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The following post first appeared earlier this week at Paulick Report.

The Grade 2 Sheepshead Bay Handicap and the winner of its 2012 renewal, the Mr. Greeley mare Aruna, figure in a great deal of racing lore and bloodstock history.

Created in 1959 and first run at Jamaica Racecourse in New York, the Sheepshead Bay Handicap commemorates one of the most important early American racetracks. Built by the members of the Coney Island Jockey Club on land adjacent to Coney Island, Sheepshead Bay began racing in 1880, and over the next decade, management there inaugurated such historic and enduring events as the Suburban Handicap in 1884 and the Futurity Stakes in 1888.

In 1886, the track became the first to have a modern turf course, set inside the dirt oval, and it is fitting that Belmont racetrack, which inherited most of Sheepshead Bay’s great races, also hosts the Sheepshead Bay Handicap raced over 11 furlongs of turf.

This year’s winner was the Niarchos family’s Aruna, a dark brown daughter of Mr. Greeley and the Unbridled mare Surya. Like Aruna, Surya and her dam, the Nureyev mare Wild Planet, were bred and raced in the name of the Niarchos family’s Flaxman Holdings.

In addition, all three are stakes winners, and in an unusual succession of excellence, Aruna’s first six dams are all stakes winners.

Preceding Wild Planet is the Sir Ivor mare Ivory Wings, who won the Prix des Tuileries in France, as well as placing third in the G1 Premio Lydia Tesio in Italy. Returned to the States, Ivory Wings was less impressive, winning the highly unimportant Ruffian Handicap (not the one at Belmont) as a 5-year-old in 1983. Still, it was more black type, and the mare had a marvelous pedigree. Furthermore, Ivory Wings had been a good sales yearling herself, and as the second live foal out of the wonderful racemare and producer Kittiwake (by Sea-Bird), she became her dam’s second black-type performer and first stakes winner.

When Kittiwake’s second and third stakes winners came upon the turf, named Larida (Northern Dancer) and Miss Oceana (Alydar), the prospects and evaluation of Ivory Wings soared. Larida won “only” a G2 stakes and a pair of G3s, once against colts, but she was also G1-placed and was by the great little horse himself. Miss Oceana was a better racehorse, was one of the two top performers in Alydar’s first crop, along with Althea, and won a half-dozen G1 stakes.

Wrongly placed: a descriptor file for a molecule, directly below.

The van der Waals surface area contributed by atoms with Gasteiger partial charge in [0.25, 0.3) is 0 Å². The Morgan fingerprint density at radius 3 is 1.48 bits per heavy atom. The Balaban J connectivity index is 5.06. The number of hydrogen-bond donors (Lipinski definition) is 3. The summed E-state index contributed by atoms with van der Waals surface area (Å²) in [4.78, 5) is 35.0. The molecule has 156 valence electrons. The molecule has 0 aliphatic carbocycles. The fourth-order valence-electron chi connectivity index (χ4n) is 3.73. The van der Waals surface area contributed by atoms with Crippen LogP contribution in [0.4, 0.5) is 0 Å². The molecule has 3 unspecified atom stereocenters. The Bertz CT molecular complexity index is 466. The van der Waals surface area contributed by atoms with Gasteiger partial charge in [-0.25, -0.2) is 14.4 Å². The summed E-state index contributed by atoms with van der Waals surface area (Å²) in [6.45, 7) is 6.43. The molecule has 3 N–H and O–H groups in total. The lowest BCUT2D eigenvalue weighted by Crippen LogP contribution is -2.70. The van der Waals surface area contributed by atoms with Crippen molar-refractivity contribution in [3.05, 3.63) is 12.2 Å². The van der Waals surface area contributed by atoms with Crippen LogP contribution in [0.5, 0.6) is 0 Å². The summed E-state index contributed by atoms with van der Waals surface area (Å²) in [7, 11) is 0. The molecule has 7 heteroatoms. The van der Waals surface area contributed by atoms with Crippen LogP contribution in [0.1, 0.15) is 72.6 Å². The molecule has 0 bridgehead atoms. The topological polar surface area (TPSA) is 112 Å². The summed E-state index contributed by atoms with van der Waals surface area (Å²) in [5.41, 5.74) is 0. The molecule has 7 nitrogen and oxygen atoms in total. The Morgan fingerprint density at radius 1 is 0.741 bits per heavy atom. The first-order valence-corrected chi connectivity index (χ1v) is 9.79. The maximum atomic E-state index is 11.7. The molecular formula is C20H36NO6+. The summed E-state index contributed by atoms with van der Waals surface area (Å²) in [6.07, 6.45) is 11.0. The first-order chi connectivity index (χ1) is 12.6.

At the Newstead Farm dispersal of 1985, Miss Oceana brought $7 million and Larida brought $4 million from Carl Icahn in the name of his Foxfield Farm. Grand as they were, they never saw the day when they were worth more.

This was a truly extraordinary family, however, and Kittiwake, a winner of the 18 races and $338,086, produced three stakes winners and another stakes-placed runner from her first five foals. Under the guidance and management of the Hardins of Newstead Farm, the lovely daughter of Sea-Bird never put a hoof wrong, but following her fifth foal, she produced only one stakes winner from eight more foals.

Kittiwake was a major winner at 3, 4, and 5. She won eight stakes, and among her additional placings was a second in 1972 Sheepshead Bay Handicap.

She was the first foal and first stakes winner out of the major stakes winner Ole Liz, who also produced the multiple G3 winner Oilfield (Hail to Reason) and the minor French stakes winner Beaconaire (Vaguely Noble). Ole Liz had been a cracking stakes winner by Double Jay, winning six of her 12 starts as a 2-year-old, including three stakes.

Ole Liz is the fifth dam and stakes winner behind Aruna, and her dam, the Roman mare Islay Mist, is the sixth. Islay Mist was a useful stakes winner who earned her credits with a success in the 1952 La Centinela Stakes. She was one of two stakes winners out of her dam, the Eight Thirty mare Lovely Evening, who was unraced.

Although a disappointment for failing to make the course, Lovely Evening was otherwise a good representative of her dam, the major winner Misty Isle, a daughter of leading sire Sickle who became a major taproot broodmare after a stellar racing career.

Bred and raced by Joseph Widener, Misty Isle won a half-dozen stakes, with the most important probably being the 1940 Matron Stakes at Belmont Park, but historically, the most interesting race she won was the Hyde Park Stakes at Arlington Park, as she defeated colts, including future Triple Crown winner Whirlaway, in the five and a half furlong race.

Aruna traces back past Misty Isle through other good mares to her 13th dam Sallie McClelland (by Hindoo), who won the 1891 Alabama Stakes at Saratoga. The previous year, Sallie McClelland had won a trio of stakes, including the Surf Stakes at Sheepshead Bay racecourse.

Racing, the most marvelous of sports, reveals gems of tradition and renewal in ways that even we writers cannot make up.